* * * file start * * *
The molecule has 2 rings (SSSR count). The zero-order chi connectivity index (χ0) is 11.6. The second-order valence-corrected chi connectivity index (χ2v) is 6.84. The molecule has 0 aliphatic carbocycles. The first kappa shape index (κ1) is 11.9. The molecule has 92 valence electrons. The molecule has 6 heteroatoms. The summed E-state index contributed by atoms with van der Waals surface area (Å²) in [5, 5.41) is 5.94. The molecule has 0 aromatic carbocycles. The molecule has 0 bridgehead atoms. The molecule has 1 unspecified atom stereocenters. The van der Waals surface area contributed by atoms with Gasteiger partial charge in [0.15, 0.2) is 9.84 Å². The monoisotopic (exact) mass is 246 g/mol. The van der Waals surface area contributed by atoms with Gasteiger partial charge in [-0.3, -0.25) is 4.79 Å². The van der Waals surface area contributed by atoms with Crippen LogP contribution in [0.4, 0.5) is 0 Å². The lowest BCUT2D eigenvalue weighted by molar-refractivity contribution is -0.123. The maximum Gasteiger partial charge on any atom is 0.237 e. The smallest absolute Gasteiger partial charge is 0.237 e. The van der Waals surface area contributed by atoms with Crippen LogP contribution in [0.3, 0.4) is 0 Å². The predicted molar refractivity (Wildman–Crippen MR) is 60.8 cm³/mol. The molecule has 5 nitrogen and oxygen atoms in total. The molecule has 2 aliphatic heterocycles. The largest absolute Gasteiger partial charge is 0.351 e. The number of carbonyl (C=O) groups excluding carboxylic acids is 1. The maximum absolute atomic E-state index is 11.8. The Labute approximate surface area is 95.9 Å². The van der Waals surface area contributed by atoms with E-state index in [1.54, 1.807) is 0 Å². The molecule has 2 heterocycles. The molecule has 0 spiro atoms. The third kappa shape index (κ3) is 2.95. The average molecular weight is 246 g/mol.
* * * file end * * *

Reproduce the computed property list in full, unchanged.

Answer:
The molecule has 2 rings (SSSR count). The zero-order chi connectivity index (χ0) is 11.6. The second-order valence-corrected chi connectivity index (χ2v) is 6.84. The molecule has 0 aliphatic carbocycles. The first kappa shape index (κ1) is 11.9. The molecule has 92 valence electrons. The molecule has 6 heteroatoms. The summed E-state index contributed by atoms with van der Waals surface area (Å²) in [5, 5.41) is 5.94. The molecule has 0 aromatic carbocycles. The molecule has 0 bridgehead atoms. The molecule has 1 unspecified atom stereocenters. The van der Waals surface area contributed by atoms with Gasteiger partial charge in [0.15, 0.2) is 9.84 Å². The monoisotopic (exact) mass is 246 g/mol. The van der Waals surface area contributed by atoms with Gasteiger partial charge in [-0.3, -0.25) is 4.79 Å². The van der Waals surface area contributed by atoms with Crippen LogP contribution in [0.4, 0.5) is 0 Å². The lowest BCUT2D eigenvalue weighted by molar-refractivity contribution is -0.123. The maximum Gasteiger partial charge on any atom is 0.237 e. The smallest absolute Gasteiger partial charge is 0.237 e. The van der Waals surface area contributed by atoms with Crippen LogP contribution in [0.3, 0.4) is 0 Å². The predicted molar refractivity (Wildman–Crippen MR) is 60.8 cm³/mol. The molecule has 5 nitrogen and oxygen atoms in total. The molecule has 2 aliphatic heterocycles. The largest absolute Gasteiger partial charge is 0.351 e. The number of carbonyl (C=O) groups excluding carboxylic acids is 1. The maximum absolute atomic E-state index is 11.8. The Labute approximate surface area is 95.9 Å². The van der Waals surface area contributed by atoms with E-state index in [1.54, 1.807) is 0 Å². The molecule has 2 heterocycles. The molecule has 0 spiro atoms. The third kappa shape index (κ3) is 2.95. The average molecular weight is 246 g/mol.